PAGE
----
Important: You need to keep the plugin active at all times. If you deactivate it, mixed content errors will come back. 

2. Setup HTTPS manually 

If you don’t want to install a plugin, WordPress gives you the option to set up SSL/HTTPS manually. The main advantage of using this option is that it’s a permanent, performance-optimized solution. However, the downside is that you will need some coding knowledge, and there’s a possibility of messing everything up if you don’t know what you’re doing. When in doubt, talk to your developer or ask a WP pro to help you out. 

Here are the steps: 

  • Go to Settings -> General and update the URL address fields with HTTPS. Save your changes. 
  • Copy and paste the following code in the .htaccess file: 

Now, your WordPress website should be ready to use SSL and HTTPS, but keep in mind that errors may appear. 

<IfModule mod_rewrite.c>
RewriteEngine On
RewriteCond %{HTTPS} off
RewriteRule ^(.*)$ https://%{HTTP_HOST}%{REQUEST_URI} [L,R=301]
</IfModule>

Most mixed content errors appear because some images, scripts, or stylesheets, still load the old HTTP protocol. In this case, your browser may prompt a warning message saying that the site is only partially secure and that it blocked the unsafe scripts (Insecure content blocked).

Since you’re not using a plugin, you’ll have to troubleshoot and fix each error manually. 

  • Use the Inspect tool and look for the Mixed content error next to each element. Most of these elements are images, iframes, scripts, and stylesheets loaded by your theme and plugins.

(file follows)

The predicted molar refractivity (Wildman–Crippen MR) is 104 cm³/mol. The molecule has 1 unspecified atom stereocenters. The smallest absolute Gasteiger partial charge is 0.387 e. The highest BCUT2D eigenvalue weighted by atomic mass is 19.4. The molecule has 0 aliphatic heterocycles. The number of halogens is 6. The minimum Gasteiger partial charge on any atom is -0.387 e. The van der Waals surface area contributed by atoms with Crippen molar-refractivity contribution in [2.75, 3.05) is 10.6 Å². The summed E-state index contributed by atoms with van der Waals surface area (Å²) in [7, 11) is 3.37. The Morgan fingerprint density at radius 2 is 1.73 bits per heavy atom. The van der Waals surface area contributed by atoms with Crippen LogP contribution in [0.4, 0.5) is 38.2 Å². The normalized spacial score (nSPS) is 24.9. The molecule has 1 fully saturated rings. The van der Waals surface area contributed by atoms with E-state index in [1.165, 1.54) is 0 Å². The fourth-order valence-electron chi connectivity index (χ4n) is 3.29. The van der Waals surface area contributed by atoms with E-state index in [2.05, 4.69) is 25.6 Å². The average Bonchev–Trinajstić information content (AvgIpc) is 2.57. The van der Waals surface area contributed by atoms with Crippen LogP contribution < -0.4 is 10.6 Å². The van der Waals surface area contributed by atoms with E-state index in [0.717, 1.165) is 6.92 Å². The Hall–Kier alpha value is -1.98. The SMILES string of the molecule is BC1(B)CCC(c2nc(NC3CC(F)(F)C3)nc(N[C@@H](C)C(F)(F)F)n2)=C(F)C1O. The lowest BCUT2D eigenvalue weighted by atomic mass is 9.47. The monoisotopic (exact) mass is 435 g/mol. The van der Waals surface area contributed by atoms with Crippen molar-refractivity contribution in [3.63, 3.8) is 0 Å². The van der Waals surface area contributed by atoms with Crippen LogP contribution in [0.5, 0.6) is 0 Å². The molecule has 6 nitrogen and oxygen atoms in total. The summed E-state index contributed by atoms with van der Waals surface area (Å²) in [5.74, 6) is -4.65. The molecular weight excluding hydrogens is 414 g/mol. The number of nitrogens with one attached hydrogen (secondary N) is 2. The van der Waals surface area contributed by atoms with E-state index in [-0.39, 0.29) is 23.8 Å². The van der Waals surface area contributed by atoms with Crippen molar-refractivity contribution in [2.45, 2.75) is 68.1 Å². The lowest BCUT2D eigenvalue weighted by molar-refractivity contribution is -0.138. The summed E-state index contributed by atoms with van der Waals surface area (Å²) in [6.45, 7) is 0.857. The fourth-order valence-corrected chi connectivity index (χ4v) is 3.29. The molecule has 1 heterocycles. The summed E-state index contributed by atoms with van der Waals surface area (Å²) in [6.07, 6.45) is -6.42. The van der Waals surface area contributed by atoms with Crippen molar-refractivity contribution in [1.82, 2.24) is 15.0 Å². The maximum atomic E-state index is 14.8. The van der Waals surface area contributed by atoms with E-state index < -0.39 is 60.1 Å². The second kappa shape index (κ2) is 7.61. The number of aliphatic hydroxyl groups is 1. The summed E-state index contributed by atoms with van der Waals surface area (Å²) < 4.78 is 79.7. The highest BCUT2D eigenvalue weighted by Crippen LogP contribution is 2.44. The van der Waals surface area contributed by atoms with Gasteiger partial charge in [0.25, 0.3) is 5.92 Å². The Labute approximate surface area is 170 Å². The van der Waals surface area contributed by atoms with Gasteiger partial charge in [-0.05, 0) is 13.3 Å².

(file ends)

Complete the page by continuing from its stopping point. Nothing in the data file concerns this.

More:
• For Mixed Content in the WordPress database: Find all mentions of the old (http) URLs and replace them with https. Alternatively, you can install the Better Search Replace plugin to do this for you. Add your old URL in the “Search for” field, and the new URL in the “Replace with” field. Then select the database tables below for an advanced check. 
  • For Mixed Content in the WordPress theme: If your theme was developed following WP coding standards, then chances are you won’t get any of these errors. But if you do, again, you can use the Inspect tool to find out which elements load with the old URL and replace them from the theme files. 
  • For Mixed Content in WordPress plugins: It’s best not to tamper with plugin files, so if you encounter one of these errors, you should get in touch with the plugin developer. 

No matter where you found the issue, you can use the aforementioned Really Simple plugin temporarily. This way, you can work through the errors at your own pace, so that your website users won’t be affected. 

To wrap things up and complete the transition, don’t forget to submit your new and secure HTTPS site to Google Search Console, so Google knows your website has moved.  

Stephen Gagnon Find Stephen on Twitter Find Stephen on Linkedin

Written By Stephen Gagnon from Parxavenue Web Design

Stephen Gagnon is a company director who works with small to medium-sized businesses to help them rank their websites on the first page of Google search. Stephen trusts his work helps businesses build a strong online presence. Stephen has worked with clients in many different niche markets and has the experience and knowledge to rank many kinds of websites in major search engines. Stephen has a psychology bachelor’s degree from the University of Calgary. Stephen is happily married with one daughter, and resides in Calgary, AB.